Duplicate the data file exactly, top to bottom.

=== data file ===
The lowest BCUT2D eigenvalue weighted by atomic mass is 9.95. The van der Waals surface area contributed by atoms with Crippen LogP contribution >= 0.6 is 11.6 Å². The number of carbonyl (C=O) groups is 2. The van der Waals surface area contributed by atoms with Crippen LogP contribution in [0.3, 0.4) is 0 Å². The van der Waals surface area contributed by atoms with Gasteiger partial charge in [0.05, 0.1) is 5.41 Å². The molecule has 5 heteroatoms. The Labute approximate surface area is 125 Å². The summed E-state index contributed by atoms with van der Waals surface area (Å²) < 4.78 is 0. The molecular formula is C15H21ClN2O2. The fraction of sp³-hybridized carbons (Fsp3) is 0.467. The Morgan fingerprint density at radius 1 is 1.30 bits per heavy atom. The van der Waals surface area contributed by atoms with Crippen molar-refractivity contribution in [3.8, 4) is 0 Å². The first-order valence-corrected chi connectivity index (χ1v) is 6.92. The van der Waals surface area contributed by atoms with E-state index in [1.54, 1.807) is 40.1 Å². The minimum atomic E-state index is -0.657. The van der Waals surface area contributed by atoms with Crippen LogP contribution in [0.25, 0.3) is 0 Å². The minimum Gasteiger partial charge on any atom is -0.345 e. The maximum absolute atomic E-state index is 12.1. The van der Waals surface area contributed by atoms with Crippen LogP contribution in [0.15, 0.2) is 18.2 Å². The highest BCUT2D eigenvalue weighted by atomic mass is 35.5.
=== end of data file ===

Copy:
The lowest BCUT2D eigenvalue weighted by atomic mass is 9.95. The van der Waals surface area contributed by atoms with Crippen LogP contribution >= 0.6 is 11.6 Å². The number of carbonyl (C=O) groups is 2. The van der Waals surface area contributed by atoms with Crippen LogP contribution in [0.3, 0.4) is 0 Å². The van der Waals surface area contributed by atoms with Gasteiger partial charge in [0.05, 0.1) is 5.41 Å². The molecule has 5 heteroatoms. The Labute approximate surface area is 125 Å². The summed E-state index contributed by atoms with van der Waals surface area (Å²) < 4.78 is 0. The molecular formula is C15H21ClN2O2. The fraction of sp³-hybridized carbons (Fsp3) is 0.467. The Morgan fingerprint density at radius 1 is 1.30 bits per heavy atom. The van der Waals surface area contributed by atoms with Crippen molar-refractivity contribution in [3.8, 4) is 0 Å². The first-order valence-corrected chi connectivity index (χ1v) is 6.92. The van der Waals surface area contributed by atoms with E-state index in [1.54, 1.807) is 40.1 Å². The minimum atomic E-state index is -0.657. The van der Waals surface area contributed by atoms with Crippen LogP contribution in [0.25, 0.3) is 0 Å². The minimum Gasteiger partial charge on any atom is -0.345 e. The maximum absolute atomic E-state index is 12.1. The van der Waals surface area contributed by atoms with Crippen LogP contribution in [0.15, 0.2) is 18.2 Å². The highest BCUT2D eigenvalue weighted by atomic mass is 35.5.